Original Research

Examining the cointegrating relationship between financial intermediation and poverty in a selected panel of developing countries

Margaret R. Magwedere, Joseph Chisasa, Godfrey Marozva
Journal of Economic and Financial Sciences | Vol 14, No 1 | a606 | DOI: https://doi.org/10.4102/jef.v14i1.606 | © 2021 Margaret R. Magwedere, Joseph Chisasa, Godfrey Marozva | This work is licensed under CC Attribution 4.0
Submitted: 13 July 2020 | Published: 26 February 2021

About the author(s)

Margaret R. Magwedere, Department of Finance, Risk Management and Banking, Faculty of Economics and Financial Sciences, University of South Africa, Pretoria, South Africa
Joseph Chisasa, Department of Finance, Risk Management and Banking, Faculty of Economics and Financial Sciences, University of South Africa, Pretoria, South Africa
Godfrey Marozva, Department Finance, Risk Management and Banking, Faculty Economics and Financial Sciences, University of South Africa, Pretoria


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Abstract

Orientation: Access to and use of formal finance can be an epitome for poverty reduction in developing and transitional economies. Most of these economies experienced great growth in gross domestic product (GDP) compounded with exploding inequality, including racial wealth gaps, increasing starvation, exorbitant health and housing costs.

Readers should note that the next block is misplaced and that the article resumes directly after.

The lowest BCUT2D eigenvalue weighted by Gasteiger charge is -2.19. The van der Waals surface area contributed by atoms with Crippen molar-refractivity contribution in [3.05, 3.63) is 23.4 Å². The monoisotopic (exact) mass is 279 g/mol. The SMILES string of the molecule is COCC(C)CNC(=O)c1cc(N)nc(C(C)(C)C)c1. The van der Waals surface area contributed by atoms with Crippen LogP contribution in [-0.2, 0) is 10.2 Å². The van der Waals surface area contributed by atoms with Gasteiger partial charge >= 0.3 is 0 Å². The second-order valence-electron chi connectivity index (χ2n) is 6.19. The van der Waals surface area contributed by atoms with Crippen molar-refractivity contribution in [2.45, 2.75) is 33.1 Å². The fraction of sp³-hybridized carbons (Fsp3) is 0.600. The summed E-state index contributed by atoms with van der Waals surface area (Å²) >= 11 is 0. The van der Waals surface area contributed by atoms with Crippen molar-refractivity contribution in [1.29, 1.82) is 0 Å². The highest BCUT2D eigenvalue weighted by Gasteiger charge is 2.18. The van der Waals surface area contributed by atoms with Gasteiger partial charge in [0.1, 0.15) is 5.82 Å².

Research purpose: The aim of this study was to examine the relationship between financial intermediation and poverty within the context of financial dimensions of financial access, financial efficiency and financial stability.

Motivation for the study: Previous literature focuses mainly on the role of financial development in poverty reduction, with a dearth of literature on the other financial dimensions of financial access, financial efficiency and financial stability in reducing poverty.

Research approach/design and method: A quantitative approach was used in this study through econometric analysis of the data. A panel data analysis was used for a panel of 35 developing countries, mainly in Africa. The panel heterogeneous estimation method of pooled mean group was employed in a panel autoregressive distributed lags setting for this article

Main findings: Financial intermediation, including the other financial dimensions, reduces poverty. The effect of the financial dimensions depended on how poverty is measured.

Practical/managerial implications: Policymakers and development agencies should take note of poverty measurement in addressing poverty challenges. Distorted understanding of poverty will result in distorted policies, which yield little or no results for the effective use of formal finance to reduce poverty.

Contribution/value-add: Other financial dimensions of the formal financial sector can be considered for the use in poverty reduction strategies.


Keywords

poverty; financial intermediation; cointegration; pooled mean group; inequality; financial stability; financial access; financial efficiency

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